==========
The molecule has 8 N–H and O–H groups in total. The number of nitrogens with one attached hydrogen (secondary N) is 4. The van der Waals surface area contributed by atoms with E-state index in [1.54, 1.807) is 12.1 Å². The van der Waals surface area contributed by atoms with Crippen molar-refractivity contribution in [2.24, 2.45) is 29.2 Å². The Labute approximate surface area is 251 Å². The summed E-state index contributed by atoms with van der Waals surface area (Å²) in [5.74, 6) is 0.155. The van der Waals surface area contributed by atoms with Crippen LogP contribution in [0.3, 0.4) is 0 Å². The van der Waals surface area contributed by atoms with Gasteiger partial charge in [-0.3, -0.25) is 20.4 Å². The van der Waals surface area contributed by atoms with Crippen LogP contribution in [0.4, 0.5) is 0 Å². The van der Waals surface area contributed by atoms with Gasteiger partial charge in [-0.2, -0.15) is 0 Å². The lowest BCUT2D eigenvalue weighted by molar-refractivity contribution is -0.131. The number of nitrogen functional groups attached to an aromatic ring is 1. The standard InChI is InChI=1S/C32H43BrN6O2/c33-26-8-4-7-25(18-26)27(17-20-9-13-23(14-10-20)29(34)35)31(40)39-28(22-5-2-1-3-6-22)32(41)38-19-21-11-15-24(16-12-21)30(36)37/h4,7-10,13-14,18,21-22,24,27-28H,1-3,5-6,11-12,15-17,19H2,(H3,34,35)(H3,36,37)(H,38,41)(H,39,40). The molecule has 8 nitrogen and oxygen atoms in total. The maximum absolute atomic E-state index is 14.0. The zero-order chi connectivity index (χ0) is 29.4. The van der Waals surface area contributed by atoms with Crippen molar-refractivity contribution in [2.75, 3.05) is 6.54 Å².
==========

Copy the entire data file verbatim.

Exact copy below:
The molecule has 8 N–H and O–H groups in total. The number of nitrogens with one attached hydrogen (secondary N) is 4. The van der Waals surface area contributed by atoms with E-state index in [1.54, 1.807) is 12.1 Å². The van der Waals surface area contributed by atoms with Crippen molar-refractivity contribution in [2.24, 2.45) is 29.2 Å². The Labute approximate surface area is 251 Å². The summed E-state index contributed by atoms with van der Waals surface area (Å²) in [5.74, 6) is 0.155. The van der Waals surface area contributed by atoms with Crippen LogP contribution in [0.3, 0.4) is 0 Å². The van der Waals surface area contributed by atoms with Gasteiger partial charge in [-0.3, -0.25) is 20.4 Å². The van der Waals surface area contributed by atoms with Crippen LogP contribution in [0.4, 0.5) is 0 Å². The van der Waals surface area contributed by atoms with Gasteiger partial charge in [-0.2, -0.15) is 0 Å². The lowest BCUT2D eigenvalue weighted by molar-refractivity contribution is -0.131. The number of nitrogen functional groups attached to an aromatic ring is 1. The standard InChI is InChI=1S/C32H43BrN6O2/c33-26-8-4-7-25(18-26)27(17-20-9-13-23(14-10-20)29(34)35)31(40)39-28(22-5-2-1-3-6-22)32(41)38-19-21-11-15-24(16-12-21)30(36)37/h4,7-10,13-14,18,21-22,24,27-28H,1-3,5-6,11-12,15-17,19H2,(H3,34,35)(H3,36,37)(H,38,41)(H,39,40). The molecule has 8 nitrogen and oxygen atoms in total. The maximum absolute atomic E-state index is 14.0. The zero-order chi connectivity index (χ0) is 29.4. The van der Waals surface area contributed by atoms with Crippen molar-refractivity contribution in [2.75, 3.05) is 6.54 Å².